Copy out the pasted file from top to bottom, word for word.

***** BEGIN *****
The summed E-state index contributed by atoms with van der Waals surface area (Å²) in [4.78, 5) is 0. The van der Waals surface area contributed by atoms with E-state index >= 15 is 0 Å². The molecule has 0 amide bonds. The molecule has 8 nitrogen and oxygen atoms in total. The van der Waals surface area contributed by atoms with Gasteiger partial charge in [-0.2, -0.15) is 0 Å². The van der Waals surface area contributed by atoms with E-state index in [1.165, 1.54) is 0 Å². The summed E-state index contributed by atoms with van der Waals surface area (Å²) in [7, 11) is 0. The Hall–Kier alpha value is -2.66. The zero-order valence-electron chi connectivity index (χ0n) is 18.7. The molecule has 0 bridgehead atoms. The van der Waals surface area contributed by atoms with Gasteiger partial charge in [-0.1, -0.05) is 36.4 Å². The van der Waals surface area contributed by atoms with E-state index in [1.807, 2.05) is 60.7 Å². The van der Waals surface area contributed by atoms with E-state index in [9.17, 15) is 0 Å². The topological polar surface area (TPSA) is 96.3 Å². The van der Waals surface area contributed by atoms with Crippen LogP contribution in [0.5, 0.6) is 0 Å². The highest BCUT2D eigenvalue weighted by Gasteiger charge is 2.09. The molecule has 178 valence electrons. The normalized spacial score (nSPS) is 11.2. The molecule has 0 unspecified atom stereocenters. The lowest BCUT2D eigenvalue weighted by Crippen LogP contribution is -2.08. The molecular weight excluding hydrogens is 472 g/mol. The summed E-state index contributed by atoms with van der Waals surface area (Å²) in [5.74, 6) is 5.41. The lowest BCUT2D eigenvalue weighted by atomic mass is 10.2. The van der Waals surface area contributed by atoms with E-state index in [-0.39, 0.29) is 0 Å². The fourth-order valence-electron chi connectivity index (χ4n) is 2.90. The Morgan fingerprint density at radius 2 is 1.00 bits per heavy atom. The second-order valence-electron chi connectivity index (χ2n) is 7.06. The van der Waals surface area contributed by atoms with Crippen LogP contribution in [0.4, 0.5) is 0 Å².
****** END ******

The summed E-state index contributed by atoms with van der Waals surface area (Å²) in [4.78, 5) is 0. The van der Waals surface area contributed by atoms with E-state index >= 15 is 0 Å². The molecule has 0 amide bonds. The molecule has 8 nitrogen and oxygen atoms in total. The van der Waals surface area contributed by atoms with Gasteiger partial charge in [-0.2, -0.15) is 0 Å². The van der Waals surface area contributed by atoms with E-state index in [1.165, 1.54) is 0 Å². The summed E-state index contributed by atoms with van der Waals surface area (Å²) in [7, 11) is 0. The Hall–Kier alpha value is -2.66. The zero-order valence-electron chi connectivity index (χ0n) is 18.7. The molecule has 0 bridgehead atoms. The van der Waals surface area contributed by atoms with Gasteiger partial charge in [-0.1, -0.05) is 36.4 Å². The van der Waals surface area contributed by atoms with E-state index in [1.807, 2.05) is 60.7 Å². The van der Waals surface area contributed by atoms with E-state index in [9.17, 15) is 0 Å². The topological polar surface area (TPSA) is 96.3 Å². The van der Waals surface area contributed by atoms with Crippen LogP contribution in [0.5, 0.6) is 0 Å². The highest BCUT2D eigenvalue weighted by Gasteiger charge is 2.09. The molecule has 178 valence electrons. The normalized spacial score (nSPS) is 11.2. The molecule has 0 unspecified atom stereocenters. The lowest BCUT2D eigenvalue weighted by Crippen LogP contribution is -2.08. The molecular weight excluding hydrogens is 472 g/mol. The summed E-state index contributed by atoms with van der Waals surface area (Å²) in [5.74, 6) is 5.41. The lowest BCUT2D eigenvalue weighted by atomic mass is 10.2. The van der Waals surface area contributed by atoms with E-state index in [-0.39, 0.29) is 0 Å². The fourth-order valence-electron chi connectivity index (χ4n) is 2.90. The Morgan fingerprint density at radius 2 is 1.00 bits per heavy atom. The second-order valence-electron chi connectivity index (χ2n) is 7.06. The van der Waals surface area contributed by atoms with Crippen LogP contribution in [0.4, 0.5) is 0 Å².